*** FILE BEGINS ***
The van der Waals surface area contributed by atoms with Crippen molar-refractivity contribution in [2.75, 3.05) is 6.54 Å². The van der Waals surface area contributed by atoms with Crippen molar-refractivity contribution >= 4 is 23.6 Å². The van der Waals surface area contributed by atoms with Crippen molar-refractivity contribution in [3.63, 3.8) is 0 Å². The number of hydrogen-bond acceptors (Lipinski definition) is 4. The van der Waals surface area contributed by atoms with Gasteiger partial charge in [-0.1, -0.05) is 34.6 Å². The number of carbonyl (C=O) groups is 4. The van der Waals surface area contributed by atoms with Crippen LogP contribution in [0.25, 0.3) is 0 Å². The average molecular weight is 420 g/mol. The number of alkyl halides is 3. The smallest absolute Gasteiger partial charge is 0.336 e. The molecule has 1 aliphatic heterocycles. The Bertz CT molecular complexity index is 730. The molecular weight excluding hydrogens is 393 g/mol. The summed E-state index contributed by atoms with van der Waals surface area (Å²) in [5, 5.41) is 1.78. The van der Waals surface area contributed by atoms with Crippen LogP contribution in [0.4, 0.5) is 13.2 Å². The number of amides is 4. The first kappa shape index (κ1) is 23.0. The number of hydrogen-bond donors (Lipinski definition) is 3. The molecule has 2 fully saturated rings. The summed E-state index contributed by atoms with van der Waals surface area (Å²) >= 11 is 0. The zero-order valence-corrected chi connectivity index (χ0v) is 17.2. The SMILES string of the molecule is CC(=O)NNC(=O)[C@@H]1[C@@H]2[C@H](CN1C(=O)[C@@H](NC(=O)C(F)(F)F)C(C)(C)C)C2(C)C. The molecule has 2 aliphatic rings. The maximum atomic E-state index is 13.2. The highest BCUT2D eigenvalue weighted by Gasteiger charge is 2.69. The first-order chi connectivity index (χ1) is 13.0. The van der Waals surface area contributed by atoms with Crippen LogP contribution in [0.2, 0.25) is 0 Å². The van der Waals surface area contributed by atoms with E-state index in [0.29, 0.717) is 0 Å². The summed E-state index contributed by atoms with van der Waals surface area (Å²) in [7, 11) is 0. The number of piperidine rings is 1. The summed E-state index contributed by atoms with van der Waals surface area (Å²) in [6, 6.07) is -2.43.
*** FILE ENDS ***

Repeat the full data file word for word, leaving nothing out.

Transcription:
The van der Waals surface area contributed by atoms with Crippen molar-refractivity contribution in [2.75, 3.05) is 6.54 Å². The van der Waals surface area contributed by atoms with Crippen molar-refractivity contribution >= 4 is 23.6 Å². The van der Waals surface area contributed by atoms with Crippen molar-refractivity contribution in [3.63, 3.8) is 0 Å². The number of hydrogen-bond acceptors (Lipinski definition) is 4. The van der Waals surface area contributed by atoms with Gasteiger partial charge in [-0.1, -0.05) is 34.6 Å². The number of carbonyl (C=O) groups is 4. The van der Waals surface area contributed by atoms with Crippen LogP contribution in [0.25, 0.3) is 0 Å². The average molecular weight is 420 g/mol. The number of alkyl halides is 3. The smallest absolute Gasteiger partial charge is 0.336 e. The molecule has 1 aliphatic heterocycles. The Bertz CT molecular complexity index is 730. The molecular weight excluding hydrogens is 393 g/mol. The summed E-state index contributed by atoms with van der Waals surface area (Å²) in [5, 5.41) is 1.78. The van der Waals surface area contributed by atoms with Crippen LogP contribution in [0.4, 0.5) is 13.2 Å². The number of amides is 4. The first kappa shape index (κ1) is 23.0. The number of hydrogen-bond donors (Lipinski definition) is 3. The molecule has 2 fully saturated rings. The summed E-state index contributed by atoms with van der Waals surface area (Å²) >= 11 is 0. The zero-order valence-corrected chi connectivity index (χ0v) is 17.2. The SMILES string of the molecule is CC(=O)NNC(=O)[C@@H]1[C@@H]2[C@H](CN1C(=O)[C@@H](NC(=O)C(F)(F)F)C(C)(C)C)C2(C)C. The molecule has 2 aliphatic rings. The maximum atomic E-state index is 13.2. The highest BCUT2D eigenvalue weighted by Gasteiger charge is 2.69. The first-order chi connectivity index (χ1) is 13.0. The van der Waals surface area contributed by atoms with Crippen LogP contribution in [0.2, 0.25) is 0 Å². The van der Waals surface area contributed by atoms with E-state index in [0.29, 0.717) is 0 Å². The summed E-state index contributed by atoms with van der Waals surface area (Å²) in [7, 11) is 0. The number of piperidine rings is 1. The summed E-state index contributed by atoms with van der Waals surface area (Å²) in [6, 6.07) is -2.43.